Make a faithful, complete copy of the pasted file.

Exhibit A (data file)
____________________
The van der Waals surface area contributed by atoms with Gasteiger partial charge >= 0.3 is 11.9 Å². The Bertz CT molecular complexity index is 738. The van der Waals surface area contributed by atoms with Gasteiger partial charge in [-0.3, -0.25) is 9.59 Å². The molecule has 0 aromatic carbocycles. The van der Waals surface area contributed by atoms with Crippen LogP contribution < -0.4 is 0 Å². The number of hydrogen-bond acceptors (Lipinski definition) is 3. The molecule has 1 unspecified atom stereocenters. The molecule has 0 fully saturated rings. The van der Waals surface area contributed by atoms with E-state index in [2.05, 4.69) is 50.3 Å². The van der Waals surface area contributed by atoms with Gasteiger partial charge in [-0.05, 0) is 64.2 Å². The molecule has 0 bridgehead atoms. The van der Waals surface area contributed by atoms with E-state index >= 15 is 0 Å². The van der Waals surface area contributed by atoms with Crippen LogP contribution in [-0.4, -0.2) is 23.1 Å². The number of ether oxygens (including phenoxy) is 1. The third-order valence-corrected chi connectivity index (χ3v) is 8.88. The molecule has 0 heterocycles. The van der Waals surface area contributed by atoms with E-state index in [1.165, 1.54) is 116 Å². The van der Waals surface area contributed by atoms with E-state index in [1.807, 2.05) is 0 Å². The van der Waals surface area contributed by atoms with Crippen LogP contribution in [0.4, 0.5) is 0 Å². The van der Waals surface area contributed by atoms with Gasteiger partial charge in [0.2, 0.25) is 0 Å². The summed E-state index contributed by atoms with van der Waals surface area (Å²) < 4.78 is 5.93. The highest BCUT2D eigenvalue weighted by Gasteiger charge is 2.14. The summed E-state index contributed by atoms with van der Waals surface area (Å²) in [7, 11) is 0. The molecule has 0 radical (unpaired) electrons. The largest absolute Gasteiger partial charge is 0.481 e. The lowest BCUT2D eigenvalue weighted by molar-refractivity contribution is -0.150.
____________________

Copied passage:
The van der Waals surface area contributed by atoms with Gasteiger partial charge >= 0.3 is 11.9 Å². The Bertz CT molecular complexity index is 738. The van der Waals surface area contributed by atoms with Gasteiger partial charge in [-0.3, -0.25) is 9.59 Å². The molecule has 0 aromatic carbocycles. The van der Waals surface area contributed by atoms with Crippen LogP contribution < -0.4 is 0 Å². The number of hydrogen-bond acceptors (Lipinski definition) is 3. The molecule has 1 unspecified atom stereocenters. The molecule has 0 fully saturated rings. The van der Waals surface area contributed by atoms with E-state index in [2.05, 4.69) is 50.3 Å². The van der Waals surface area contributed by atoms with Gasteiger partial charge in [-0.05, 0) is 64.2 Å². The molecule has 0 bridgehead atoms. The van der Waals surface area contributed by atoms with E-state index >= 15 is 0 Å². The van der Waals surface area contributed by atoms with Crippen LogP contribution in [-0.4, -0.2) is 23.1 Å². The number of ether oxygens (including phenoxy) is 1. The third-order valence-corrected chi connectivity index (χ3v) is 8.88. The molecule has 0 heterocycles. The van der Waals surface area contributed by atoms with E-state index in [1.165, 1.54) is 116 Å². The van der Waals surface area contributed by atoms with E-state index in [1.807, 2.05) is 0 Å². The van der Waals surface area contributed by atoms with Crippen LogP contribution in [0.4, 0.5) is 0 Å². The van der Waals surface area contributed by atoms with Gasteiger partial charge in [0.2, 0.25) is 0 Å². The summed E-state index contributed by atoms with van der Waals surface area (Å²) < 4.78 is 5.93. The highest BCUT2D eigenvalue weighted by Gasteiger charge is 2.14. The summed E-state index contributed by atoms with van der Waals surface area (Å²) in [7, 11) is 0. The molecule has 0 radical (unpaired) electrons. The largest absolute Gasteiger partial charge is 0.481 e. The lowest BCUT2D eigenvalue weighted by molar-refractivity contribution is -0.150.